on teachers

September 2, 2005

I just read an article in the journal Rethinking Schools, entitled “Welcoming Kalenna.” Brain synapses now firing . . .

“How I yearned to have a teacher who could see me, hear me, and dance with me,” writes Laura, the author of this article . . .

reading this made me ache for “homeless” children everywhere. and wish that all could have such a teacher as Ms Negri-Pool. how blessed to have a teacher who understands, who empathizes.
i, for one–and i suspect there are many sensitive children like i was–looked up to my teachers intensely, throughout elementary, high school, even college [heck, even grad school!]. and so most of my vivid school memories centered around interactions with those teachers who, negatively or positively, impacted my life in some focused, pivotal manner.
the u.s was a bewildering country when we moved here. there was stuff everywhere, so much stuff. choices abounding, over what seemed to me the most ridiculous things to choose from. why have more than one kind of toilet paper in the store . . . who needs toilet paper anyway?? . . . why don’t i smell anyone, really smell them?–deodorant–why use such a thing?? . . . what do you mean, don’t climb the tree–what else is it for, but to climb? you know how nice the world looks from the top of the paw-paw tree? . . .
that first day in elementary school, grieving for my daddy, for my broken mother, i gazed around the classroom with widened, nervous eyes. at the end of the day, i thought, “i made it. i can go home now. i think i understood everything . . . most everything . . .” and then the teacher wrote on the board: HOMEWORK ASSIGMENT, and a list of pages. and i had no idea what that was. all the kids around me were writing things down in their notebook, and i had no idea what i was supposed to do.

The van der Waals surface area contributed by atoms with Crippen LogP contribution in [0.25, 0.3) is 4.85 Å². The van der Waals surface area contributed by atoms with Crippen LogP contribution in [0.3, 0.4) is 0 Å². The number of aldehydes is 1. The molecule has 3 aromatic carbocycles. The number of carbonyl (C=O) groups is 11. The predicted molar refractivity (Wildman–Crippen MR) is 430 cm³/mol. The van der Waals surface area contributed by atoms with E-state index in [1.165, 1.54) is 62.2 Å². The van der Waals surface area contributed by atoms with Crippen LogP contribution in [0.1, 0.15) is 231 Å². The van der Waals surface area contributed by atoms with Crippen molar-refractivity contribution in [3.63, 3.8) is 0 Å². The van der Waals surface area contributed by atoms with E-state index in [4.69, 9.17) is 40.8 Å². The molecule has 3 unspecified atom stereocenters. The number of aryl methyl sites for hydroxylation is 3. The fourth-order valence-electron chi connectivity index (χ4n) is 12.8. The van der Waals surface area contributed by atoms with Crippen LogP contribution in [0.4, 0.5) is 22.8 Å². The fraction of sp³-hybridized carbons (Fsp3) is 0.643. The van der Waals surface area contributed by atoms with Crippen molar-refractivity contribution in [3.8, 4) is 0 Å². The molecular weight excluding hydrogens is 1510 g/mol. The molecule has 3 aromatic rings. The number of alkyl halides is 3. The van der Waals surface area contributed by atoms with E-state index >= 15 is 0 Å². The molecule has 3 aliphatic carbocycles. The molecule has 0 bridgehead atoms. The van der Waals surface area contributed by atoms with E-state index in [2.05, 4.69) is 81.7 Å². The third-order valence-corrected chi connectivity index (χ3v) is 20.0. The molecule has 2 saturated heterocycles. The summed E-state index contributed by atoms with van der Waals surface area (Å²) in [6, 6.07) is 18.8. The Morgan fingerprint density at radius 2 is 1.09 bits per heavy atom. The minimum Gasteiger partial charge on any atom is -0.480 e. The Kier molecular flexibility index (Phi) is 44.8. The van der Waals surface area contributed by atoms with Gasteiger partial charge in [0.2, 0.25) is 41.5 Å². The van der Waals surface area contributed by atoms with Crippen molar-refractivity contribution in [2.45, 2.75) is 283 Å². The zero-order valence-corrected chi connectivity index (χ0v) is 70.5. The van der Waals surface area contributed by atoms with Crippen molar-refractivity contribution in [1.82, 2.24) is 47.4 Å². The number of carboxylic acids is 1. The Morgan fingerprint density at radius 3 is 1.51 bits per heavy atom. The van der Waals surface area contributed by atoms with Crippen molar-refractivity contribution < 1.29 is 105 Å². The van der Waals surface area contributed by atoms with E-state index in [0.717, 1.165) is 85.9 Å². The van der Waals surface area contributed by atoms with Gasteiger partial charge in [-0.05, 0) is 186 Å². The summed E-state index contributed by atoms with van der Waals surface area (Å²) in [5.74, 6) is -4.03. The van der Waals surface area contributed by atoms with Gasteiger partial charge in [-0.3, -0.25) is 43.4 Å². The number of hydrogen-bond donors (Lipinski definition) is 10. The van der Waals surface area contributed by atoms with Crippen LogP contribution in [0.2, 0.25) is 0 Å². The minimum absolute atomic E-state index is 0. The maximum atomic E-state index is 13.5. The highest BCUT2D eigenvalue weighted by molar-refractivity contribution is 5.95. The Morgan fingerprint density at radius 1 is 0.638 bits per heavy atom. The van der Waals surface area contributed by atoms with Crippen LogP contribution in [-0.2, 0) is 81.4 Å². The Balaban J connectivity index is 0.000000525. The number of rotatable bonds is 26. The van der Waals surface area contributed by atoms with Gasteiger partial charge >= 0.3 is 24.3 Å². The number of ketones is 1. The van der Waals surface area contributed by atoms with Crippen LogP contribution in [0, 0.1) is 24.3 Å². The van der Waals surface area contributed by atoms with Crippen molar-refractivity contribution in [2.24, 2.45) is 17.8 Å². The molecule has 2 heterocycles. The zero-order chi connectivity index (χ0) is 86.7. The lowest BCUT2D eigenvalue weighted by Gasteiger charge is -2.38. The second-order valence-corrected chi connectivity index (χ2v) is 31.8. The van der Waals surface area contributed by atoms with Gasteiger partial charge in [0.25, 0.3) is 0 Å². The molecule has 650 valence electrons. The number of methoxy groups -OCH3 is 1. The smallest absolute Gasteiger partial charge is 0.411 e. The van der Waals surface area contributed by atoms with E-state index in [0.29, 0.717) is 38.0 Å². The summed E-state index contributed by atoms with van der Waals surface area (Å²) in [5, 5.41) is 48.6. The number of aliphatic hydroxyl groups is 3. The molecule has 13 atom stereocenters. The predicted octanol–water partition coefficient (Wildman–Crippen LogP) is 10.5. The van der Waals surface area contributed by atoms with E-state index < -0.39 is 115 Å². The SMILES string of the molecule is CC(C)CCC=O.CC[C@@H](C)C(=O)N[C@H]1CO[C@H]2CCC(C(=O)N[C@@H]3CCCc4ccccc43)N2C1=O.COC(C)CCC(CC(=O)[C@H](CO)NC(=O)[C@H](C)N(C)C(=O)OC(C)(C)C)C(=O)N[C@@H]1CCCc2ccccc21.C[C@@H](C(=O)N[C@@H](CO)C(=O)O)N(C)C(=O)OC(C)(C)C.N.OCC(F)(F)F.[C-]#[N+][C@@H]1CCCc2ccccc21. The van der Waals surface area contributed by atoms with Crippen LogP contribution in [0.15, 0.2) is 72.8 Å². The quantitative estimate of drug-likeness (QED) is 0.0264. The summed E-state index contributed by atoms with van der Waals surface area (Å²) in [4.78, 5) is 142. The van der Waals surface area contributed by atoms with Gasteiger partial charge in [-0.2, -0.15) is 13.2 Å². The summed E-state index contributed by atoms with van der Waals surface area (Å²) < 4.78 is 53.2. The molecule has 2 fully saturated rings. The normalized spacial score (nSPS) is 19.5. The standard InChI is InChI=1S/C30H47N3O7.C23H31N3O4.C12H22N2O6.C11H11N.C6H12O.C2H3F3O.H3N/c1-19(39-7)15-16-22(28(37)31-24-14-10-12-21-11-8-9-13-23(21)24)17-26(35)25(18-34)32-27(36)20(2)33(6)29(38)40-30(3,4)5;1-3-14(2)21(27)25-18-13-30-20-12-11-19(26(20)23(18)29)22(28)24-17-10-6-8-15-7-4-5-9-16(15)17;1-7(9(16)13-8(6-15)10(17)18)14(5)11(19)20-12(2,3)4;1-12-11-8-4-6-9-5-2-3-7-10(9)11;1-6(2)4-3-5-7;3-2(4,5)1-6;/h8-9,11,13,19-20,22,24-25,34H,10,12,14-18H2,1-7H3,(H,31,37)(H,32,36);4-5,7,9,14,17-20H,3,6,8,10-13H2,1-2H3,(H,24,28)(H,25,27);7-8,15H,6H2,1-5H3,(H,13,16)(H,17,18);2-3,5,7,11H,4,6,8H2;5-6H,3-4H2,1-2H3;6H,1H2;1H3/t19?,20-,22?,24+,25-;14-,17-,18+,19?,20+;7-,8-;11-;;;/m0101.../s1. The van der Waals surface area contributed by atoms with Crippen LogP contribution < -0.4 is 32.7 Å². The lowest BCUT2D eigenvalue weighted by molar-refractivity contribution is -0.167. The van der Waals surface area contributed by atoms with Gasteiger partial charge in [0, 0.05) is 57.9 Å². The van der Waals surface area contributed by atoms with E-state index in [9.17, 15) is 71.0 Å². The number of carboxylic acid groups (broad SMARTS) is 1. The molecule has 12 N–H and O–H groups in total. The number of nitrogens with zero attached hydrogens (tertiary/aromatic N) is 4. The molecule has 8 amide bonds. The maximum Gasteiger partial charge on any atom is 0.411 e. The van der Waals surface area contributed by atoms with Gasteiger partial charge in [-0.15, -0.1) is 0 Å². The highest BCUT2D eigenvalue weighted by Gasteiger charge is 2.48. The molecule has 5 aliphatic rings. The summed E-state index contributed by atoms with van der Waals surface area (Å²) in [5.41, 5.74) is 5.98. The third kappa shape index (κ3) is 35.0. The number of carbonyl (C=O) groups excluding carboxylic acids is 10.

you see, i had been in boarding school–“homework” was an utterly foreign concept to me, though no one thought to explain such a “normal” part of the school day. finally, i sucked up my longing to silently make it through the day, and i raised my hand: “Um, Miss Warner. . . what is homework?”
“You mean, what did I write here?,” she replied. Students giggled.
“No, I mean, what is homework”
She hesitated, ummm’d, and then said something to the effect of, “why, of course, work you do at home . . .”
the other kids snickered. my face flushed, i realized oh, of course that was what it was. how could i be so dumb? . . .

and: “How I yearned to have a teacher who could see me, hear me, and dance with me” . . .

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